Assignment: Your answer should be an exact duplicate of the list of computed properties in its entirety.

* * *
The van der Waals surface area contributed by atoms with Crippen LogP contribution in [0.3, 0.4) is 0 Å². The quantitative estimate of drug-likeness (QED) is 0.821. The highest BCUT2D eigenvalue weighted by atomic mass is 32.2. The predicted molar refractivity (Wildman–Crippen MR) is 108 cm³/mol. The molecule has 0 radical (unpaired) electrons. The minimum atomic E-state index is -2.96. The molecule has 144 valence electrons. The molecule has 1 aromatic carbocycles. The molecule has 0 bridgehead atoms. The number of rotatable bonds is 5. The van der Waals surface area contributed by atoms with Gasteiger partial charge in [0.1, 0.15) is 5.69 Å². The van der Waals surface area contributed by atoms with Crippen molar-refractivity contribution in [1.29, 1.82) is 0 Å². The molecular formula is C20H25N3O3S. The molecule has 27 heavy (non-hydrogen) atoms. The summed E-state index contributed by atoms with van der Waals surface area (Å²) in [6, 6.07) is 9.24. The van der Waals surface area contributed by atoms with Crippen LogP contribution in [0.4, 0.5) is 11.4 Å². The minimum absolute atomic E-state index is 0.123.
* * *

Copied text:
The van der Waals surface area contributed by atoms with Crippen LogP contribution in [0.3, 0.4) is 0 Å². The quantitative estimate of drug-likeness (QED) is 0.821. The highest BCUT2D eigenvalue weighted by atomic mass is 32.2. The predicted molar refractivity (Wildman–Crippen MR) is 108 cm³/mol. The molecule has 0 radical (unpaired) electrons. The minimum atomic E-state index is -2.96. The molecule has 144 valence electrons. The molecule has 1 aromatic carbocycles. The molecule has 0 bridgehead atoms. The number of rotatable bonds is 5. The van der Waals surface area contributed by atoms with Gasteiger partial charge in [0.1, 0.15) is 5.69 Å². The van der Waals surface area contributed by atoms with Crippen molar-refractivity contribution in [1.29, 1.82) is 0 Å². The molecular formula is C20H25N3O3S. The molecule has 27 heavy (non-hydrogen) atoms. The summed E-state index contributed by atoms with van der Waals surface area (Å²) in [6, 6.07) is 9.24. The van der Waals surface area contributed by atoms with Crippen LogP contribution in [0.4, 0.5) is 11.4 Å². The minimum absolute atomic E-state index is 0.123.